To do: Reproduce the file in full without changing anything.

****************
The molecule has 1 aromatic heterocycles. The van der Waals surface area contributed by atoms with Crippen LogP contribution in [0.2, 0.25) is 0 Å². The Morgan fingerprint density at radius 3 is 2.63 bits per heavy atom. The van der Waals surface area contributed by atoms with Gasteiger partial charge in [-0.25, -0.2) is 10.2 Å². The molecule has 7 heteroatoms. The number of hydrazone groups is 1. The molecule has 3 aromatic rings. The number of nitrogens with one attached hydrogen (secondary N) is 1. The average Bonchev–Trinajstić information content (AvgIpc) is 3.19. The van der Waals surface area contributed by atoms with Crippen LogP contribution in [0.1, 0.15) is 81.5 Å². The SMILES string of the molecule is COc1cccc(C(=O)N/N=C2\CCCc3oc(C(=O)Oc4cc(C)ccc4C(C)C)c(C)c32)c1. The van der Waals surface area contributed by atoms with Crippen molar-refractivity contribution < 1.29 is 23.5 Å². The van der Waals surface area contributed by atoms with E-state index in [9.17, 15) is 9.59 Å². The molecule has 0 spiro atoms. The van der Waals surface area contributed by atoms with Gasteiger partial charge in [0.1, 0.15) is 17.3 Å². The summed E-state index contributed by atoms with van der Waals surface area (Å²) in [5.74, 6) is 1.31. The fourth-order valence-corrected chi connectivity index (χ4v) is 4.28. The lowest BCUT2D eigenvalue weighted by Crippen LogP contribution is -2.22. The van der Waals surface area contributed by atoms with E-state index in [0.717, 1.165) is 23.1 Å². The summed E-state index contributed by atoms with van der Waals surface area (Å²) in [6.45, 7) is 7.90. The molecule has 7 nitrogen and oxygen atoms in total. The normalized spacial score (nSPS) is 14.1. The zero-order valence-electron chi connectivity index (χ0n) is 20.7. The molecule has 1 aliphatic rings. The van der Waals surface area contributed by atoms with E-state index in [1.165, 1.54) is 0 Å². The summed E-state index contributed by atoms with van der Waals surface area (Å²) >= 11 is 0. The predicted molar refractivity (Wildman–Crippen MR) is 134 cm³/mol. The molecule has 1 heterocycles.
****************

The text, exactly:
The molecule has 1 aromatic heterocycles. The van der Waals surface area contributed by atoms with Crippen LogP contribution in [0.2, 0.25) is 0 Å². The Morgan fingerprint density at radius 3 is 2.63 bits per heavy atom. The van der Waals surface area contributed by atoms with Gasteiger partial charge in [-0.25, -0.2) is 10.2 Å². The molecule has 7 heteroatoms. The number of hydrazone groups is 1. The molecule has 3 aromatic rings. The number of nitrogens with one attached hydrogen (secondary N) is 1. The average Bonchev–Trinajstić information content (AvgIpc) is 3.19. The van der Waals surface area contributed by atoms with Crippen LogP contribution in [0.1, 0.15) is 81.5 Å². The SMILES string of the molecule is COc1cccc(C(=O)N/N=C2\CCCc3oc(C(=O)Oc4cc(C)ccc4C(C)C)c(C)c32)c1. The van der Waals surface area contributed by atoms with Crippen molar-refractivity contribution < 1.29 is 23.5 Å². The van der Waals surface area contributed by atoms with E-state index in [9.17, 15) is 9.59 Å². The molecule has 0 spiro atoms. The van der Waals surface area contributed by atoms with Gasteiger partial charge in [0.1, 0.15) is 17.3 Å². The summed E-state index contributed by atoms with van der Waals surface area (Å²) in [5.74, 6) is 1.31. The fourth-order valence-corrected chi connectivity index (χ4v) is 4.28. The lowest BCUT2D eigenvalue weighted by Crippen LogP contribution is -2.22. The van der Waals surface area contributed by atoms with E-state index in [0.717, 1.165) is 23.1 Å². The summed E-state index contributed by atoms with van der Waals surface area (Å²) in [6.45, 7) is 7.90. The molecule has 7 nitrogen and oxygen atoms in total. The normalized spacial score (nSPS) is 14.1. The zero-order valence-electron chi connectivity index (χ0n) is 20.7. The molecule has 1 aliphatic rings. The van der Waals surface area contributed by atoms with E-state index in [1.165, 1.54) is 0 Å². The summed E-state index contributed by atoms with van der Waals surface area (Å²) >= 11 is 0. The predicted molar refractivity (Wildman–Crippen MR) is 134 cm³/mol. The molecule has 1 heterocycles.